You might know Sarah Christianson by the way she makes the neighborhood sunnier. She’s been working in the neighborhood for about three years. When an apartment showed up on Craigslist two blocks from her job as a studio manager for Jim Campbell* we took a peek. Love! It was home before we could move in. The first apartment we had picked together, and soon enough** I was on my knee in front of our bricked-over fireplace and her parents. She said yes. Everyone cried.
One of the gifts she has given to me has been a perspective on place: physically, socially, emotionally. You are where you feel. Dogpatch feels like home now, in ways that I hadn’t been able to satisfy in other towns or states. I could talk about meat from Olivier’s or my new sweater from TAD***, but those are just things. Dogpatch is the people: the folks behind the counters and peeking over the backyard fences, the ones who nailed board to beam and laid brick on block.
Our home in Dogpatch is our emigration. We moved to California as part of a gold rush. I’m panning for pixily gold in the sluices of the internet, and she’s been exposing silver prints at Rayko. She left the North Dakota farm her family built in 1884 for an Italianate structure built in roughly the same year.
That farm is the subject of Sarah’s upcoming book to be published by Daylight in 2013. It’s the culmination of six years of work: before, during, and after her MFA in photography.
“The search for homeplace is the mythical search for the axis mundi, for a center, for some place to stand, for something to hang on to.” -Lucy Lippard, from The Lure of the Local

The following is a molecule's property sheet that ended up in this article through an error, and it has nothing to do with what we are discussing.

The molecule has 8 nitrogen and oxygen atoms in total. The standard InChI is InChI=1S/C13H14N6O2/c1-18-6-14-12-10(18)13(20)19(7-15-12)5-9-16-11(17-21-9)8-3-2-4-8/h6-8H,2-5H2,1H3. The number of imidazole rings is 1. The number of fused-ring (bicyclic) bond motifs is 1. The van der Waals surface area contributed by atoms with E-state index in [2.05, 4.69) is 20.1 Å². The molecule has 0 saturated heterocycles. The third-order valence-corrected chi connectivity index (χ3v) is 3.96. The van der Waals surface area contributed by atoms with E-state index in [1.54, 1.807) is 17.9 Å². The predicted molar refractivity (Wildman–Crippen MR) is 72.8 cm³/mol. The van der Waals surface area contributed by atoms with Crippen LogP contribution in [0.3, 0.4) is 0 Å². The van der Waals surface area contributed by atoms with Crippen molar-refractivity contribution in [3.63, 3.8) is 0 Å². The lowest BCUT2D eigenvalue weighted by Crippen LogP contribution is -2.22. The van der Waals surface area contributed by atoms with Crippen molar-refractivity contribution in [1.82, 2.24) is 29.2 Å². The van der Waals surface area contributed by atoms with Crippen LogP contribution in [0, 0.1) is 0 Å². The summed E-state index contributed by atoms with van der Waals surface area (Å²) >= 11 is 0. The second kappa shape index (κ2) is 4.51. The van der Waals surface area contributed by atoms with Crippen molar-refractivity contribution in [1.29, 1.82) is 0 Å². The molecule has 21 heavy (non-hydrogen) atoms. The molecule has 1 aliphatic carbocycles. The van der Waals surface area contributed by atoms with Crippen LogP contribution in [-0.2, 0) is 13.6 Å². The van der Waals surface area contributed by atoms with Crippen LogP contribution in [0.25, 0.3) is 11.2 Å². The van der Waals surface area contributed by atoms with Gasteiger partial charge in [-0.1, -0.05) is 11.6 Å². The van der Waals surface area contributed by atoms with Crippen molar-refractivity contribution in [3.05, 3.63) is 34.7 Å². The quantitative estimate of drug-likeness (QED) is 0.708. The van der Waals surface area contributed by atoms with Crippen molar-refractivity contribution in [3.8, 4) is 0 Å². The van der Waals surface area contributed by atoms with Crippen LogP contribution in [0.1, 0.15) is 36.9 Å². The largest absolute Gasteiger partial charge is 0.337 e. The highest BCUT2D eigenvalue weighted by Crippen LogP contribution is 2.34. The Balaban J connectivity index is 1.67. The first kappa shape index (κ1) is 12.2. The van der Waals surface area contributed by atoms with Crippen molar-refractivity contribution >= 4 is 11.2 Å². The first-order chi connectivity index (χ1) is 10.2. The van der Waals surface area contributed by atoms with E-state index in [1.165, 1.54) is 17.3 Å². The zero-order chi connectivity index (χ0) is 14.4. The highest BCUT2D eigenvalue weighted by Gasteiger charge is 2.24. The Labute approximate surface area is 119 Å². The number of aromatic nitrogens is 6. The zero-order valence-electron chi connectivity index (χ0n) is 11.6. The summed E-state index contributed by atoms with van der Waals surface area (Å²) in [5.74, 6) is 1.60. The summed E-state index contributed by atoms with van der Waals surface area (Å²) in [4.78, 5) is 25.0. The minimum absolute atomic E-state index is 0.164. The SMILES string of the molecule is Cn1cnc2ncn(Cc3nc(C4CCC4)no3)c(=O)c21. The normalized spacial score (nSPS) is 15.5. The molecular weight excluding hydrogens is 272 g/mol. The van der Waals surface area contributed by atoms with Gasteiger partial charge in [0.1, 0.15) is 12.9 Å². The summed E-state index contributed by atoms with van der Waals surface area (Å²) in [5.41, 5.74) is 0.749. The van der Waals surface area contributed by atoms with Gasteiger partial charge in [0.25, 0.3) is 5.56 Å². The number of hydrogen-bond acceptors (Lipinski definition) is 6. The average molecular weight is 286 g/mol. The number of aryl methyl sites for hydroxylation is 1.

Home, for me, will always be a 1200-acre farm in the Red River Valley of eastern North Dakota. Its original 160 acres were homesteaded in 1884 by my great-great grandfather, a Norwegian immigrant. My parents are now the fourth, and last, consecutive generation to work our land, as my siblings and I (like so many other young people) have all moved away to pursue other careers. These circumstances provided me with the impetus to document our farm and its origins in Norway at this critical juncture. I combine my images with materials from my family’s archive, such as documents and snapshots, to create a rich multi-layered narrative. Just as different layers of texts intermingle on reused ancient manuscript pages, the history of our farm is marked again and again on the land as a palimpsest. As world populations shift from agrarian to urban lifestyles, our small family farm is only one amongst many that are approaching a crossroads. What will happen to them? Who will maintain these traditions and what does this tradition mean?
Modern publishing being what it is, Sarah and I have to pay up front for a lot of the production and printing costs. As such, she is taking contributions through indiegogo. Your contribution will yield some nice perks, like the book itself or gelatin silver prints. The indiegogo campaign ends in just a week, so your chance to reserve a signed, numbered early edition is slipping away!
You can see Sarah’s work on her website: http://sarahchristianson.com/. You can see some in person at Gilberth’s Rotisserie, where it is on long-term loan. She also has two pieces in the upcoming show: “Transient States” which opens Friday, July 13, 5-8 pm at SF Camerawork, 1011 Market Street on the second floor and runs through August 25th.
Sarah and I will be married on her parents’ farm in less than a month, drawing an arrow from this home to that. I am a little suspicious that she is staging the wedding as a piece of performance art, but since she won’t let me put the honeymoon money towards the book, I think it’s for real.
** not soon enough for her, which is a long and funny story you are welcome to ask about over a beer any time.
*** and the compliments I get on the street from TAD employees
**** the cattle